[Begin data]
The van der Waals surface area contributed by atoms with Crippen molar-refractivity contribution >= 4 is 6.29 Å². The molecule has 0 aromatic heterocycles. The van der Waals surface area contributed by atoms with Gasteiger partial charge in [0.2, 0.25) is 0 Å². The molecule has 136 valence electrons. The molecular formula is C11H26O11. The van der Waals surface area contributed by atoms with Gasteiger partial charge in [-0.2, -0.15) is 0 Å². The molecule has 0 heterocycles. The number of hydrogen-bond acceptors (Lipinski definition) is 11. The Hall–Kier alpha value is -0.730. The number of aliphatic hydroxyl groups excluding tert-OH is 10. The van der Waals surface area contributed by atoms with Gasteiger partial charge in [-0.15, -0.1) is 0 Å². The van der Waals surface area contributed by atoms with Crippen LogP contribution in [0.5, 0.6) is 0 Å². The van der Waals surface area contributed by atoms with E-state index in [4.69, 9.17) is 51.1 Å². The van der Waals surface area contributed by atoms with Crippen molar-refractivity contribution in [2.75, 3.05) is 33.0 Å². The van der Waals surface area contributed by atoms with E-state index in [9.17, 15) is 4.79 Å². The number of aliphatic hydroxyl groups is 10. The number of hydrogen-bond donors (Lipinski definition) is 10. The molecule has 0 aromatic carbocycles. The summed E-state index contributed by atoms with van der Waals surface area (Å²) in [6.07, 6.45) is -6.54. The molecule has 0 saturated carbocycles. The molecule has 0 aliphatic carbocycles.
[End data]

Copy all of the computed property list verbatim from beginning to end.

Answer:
The van der Waals surface area contributed by atoms with Crippen molar-refractivity contribution >= 4 is 6.29 Å². The molecule has 0 aromatic heterocycles. The van der Waals surface area contributed by atoms with Gasteiger partial charge in [0.2, 0.25) is 0 Å². The molecule has 136 valence electrons. The molecular formula is C11H26O11. The van der Waals surface area contributed by atoms with Gasteiger partial charge in [-0.2, -0.15) is 0 Å². The molecule has 0 heterocycles. The number of hydrogen-bond acceptors (Lipinski definition) is 11. The Hall–Kier alpha value is -0.730. The number of aliphatic hydroxyl groups excluding tert-OH is 10. The van der Waals surface area contributed by atoms with Gasteiger partial charge in [-0.15, -0.1) is 0 Å². The van der Waals surface area contributed by atoms with Crippen LogP contribution in [0.5, 0.6) is 0 Å². The van der Waals surface area contributed by atoms with E-state index in [4.69, 9.17) is 51.1 Å². The van der Waals surface area contributed by atoms with Crippen molar-refractivity contribution in [2.75, 3.05) is 33.0 Å². The van der Waals surface area contributed by atoms with E-state index in [9.17, 15) is 4.79 Å². The number of aliphatic hydroxyl groups is 10. The number of hydrogen-bond donors (Lipinski definition) is 10. The molecule has 0 aromatic carbocycles. The summed E-state index contributed by atoms with van der Waals surface area (Å²) in [6.07, 6.45) is -6.54. The molecule has 0 saturated carbocycles. The molecule has 0 aliphatic carbocycles.